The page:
If you are the owner of one of the most well-know brands on the planet, you wouldn’t want the brand to degenerate and become a generic term. But that is what is happening at warp speed for DaimlerChrysler’s classic brand Jeep, at least here in Sweden.
There is a big debate in Sweden about SUV’s and, among other things, whether they should be taxed harder for excessive fuel consumption. At the same time Volvo launches a V8-model of its SUV Volvo XC 90, which fuels the debate on the necessity of these vehicles.
Problem is that the term SUV (Sports Utility Vehicle) doesn’t sit well with Swedes, so most people use the term “stadsjeep” (city jeep). A quick search in the media archives shows 1250 articles using the term “stadsjeep”, since 2002. All major media outlets use this term. Even official communication from insurance companies, governmental organizations and environmental movements use the term.
And a new survey by Bil Sweden today also shows that SUV’s are predominantly not bought by people in the city, so the term city jeep makes little sense.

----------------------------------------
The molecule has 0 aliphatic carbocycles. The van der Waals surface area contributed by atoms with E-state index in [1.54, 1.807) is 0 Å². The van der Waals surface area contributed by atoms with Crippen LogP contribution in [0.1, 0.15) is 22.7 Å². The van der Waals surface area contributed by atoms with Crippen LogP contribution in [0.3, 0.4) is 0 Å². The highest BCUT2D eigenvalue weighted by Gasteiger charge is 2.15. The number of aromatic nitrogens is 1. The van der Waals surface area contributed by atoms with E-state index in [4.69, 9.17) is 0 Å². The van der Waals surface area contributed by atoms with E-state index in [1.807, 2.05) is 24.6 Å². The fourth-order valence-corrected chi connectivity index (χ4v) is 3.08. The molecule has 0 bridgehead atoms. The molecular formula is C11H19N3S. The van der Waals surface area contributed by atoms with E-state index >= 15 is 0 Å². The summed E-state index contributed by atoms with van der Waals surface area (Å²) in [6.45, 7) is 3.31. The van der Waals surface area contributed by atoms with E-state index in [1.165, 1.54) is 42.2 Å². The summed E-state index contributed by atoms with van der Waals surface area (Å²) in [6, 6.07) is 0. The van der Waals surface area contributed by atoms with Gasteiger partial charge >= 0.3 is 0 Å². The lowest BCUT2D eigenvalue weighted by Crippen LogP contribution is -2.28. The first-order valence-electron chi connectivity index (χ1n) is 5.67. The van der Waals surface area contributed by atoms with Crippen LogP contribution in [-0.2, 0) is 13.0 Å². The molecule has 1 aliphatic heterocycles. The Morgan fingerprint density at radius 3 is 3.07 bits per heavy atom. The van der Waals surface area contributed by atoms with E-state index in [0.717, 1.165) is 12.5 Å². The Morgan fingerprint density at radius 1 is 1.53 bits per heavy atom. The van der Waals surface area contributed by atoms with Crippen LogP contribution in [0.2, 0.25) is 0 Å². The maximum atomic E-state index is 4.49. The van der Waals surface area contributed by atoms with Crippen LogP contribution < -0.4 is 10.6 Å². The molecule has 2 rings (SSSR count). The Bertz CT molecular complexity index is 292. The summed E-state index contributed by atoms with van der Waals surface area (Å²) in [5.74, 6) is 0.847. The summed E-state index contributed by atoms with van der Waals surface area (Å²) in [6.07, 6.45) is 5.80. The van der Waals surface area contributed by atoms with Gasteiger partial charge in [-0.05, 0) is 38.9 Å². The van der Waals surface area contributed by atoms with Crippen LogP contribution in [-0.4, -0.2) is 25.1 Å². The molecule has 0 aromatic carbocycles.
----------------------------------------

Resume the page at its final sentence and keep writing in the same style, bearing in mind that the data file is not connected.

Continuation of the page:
So what can you do? You can’t blame Volvo, they call it an SUV. And the Jeep website is just filled with the registrered trademark symbol ®, so they’ve got that part covered. Can you hold media accountable for diluting your brand? Probably not. Media can lean on the freedom of the press act.
But you can, and should:
> continue to inform media that Jeep is a registered trademark until they realize that they are infringing on a company’s (immaterial) assets.
> help media coin a suitable term instead of SUV. No ideas yourself? Maybe the blogosphere can come up with a few suggestions?
> On top of that I would write to the news agency TT who publish recommendations to media in using the Swedish language and ask them to recommend against using “stadsjeep”. TT already wrote two years ago that a SUV in Sweden should be called suvbil (SUV car) but that “it has already become a standard practice to call them stadsjeepar (city jeeps)”.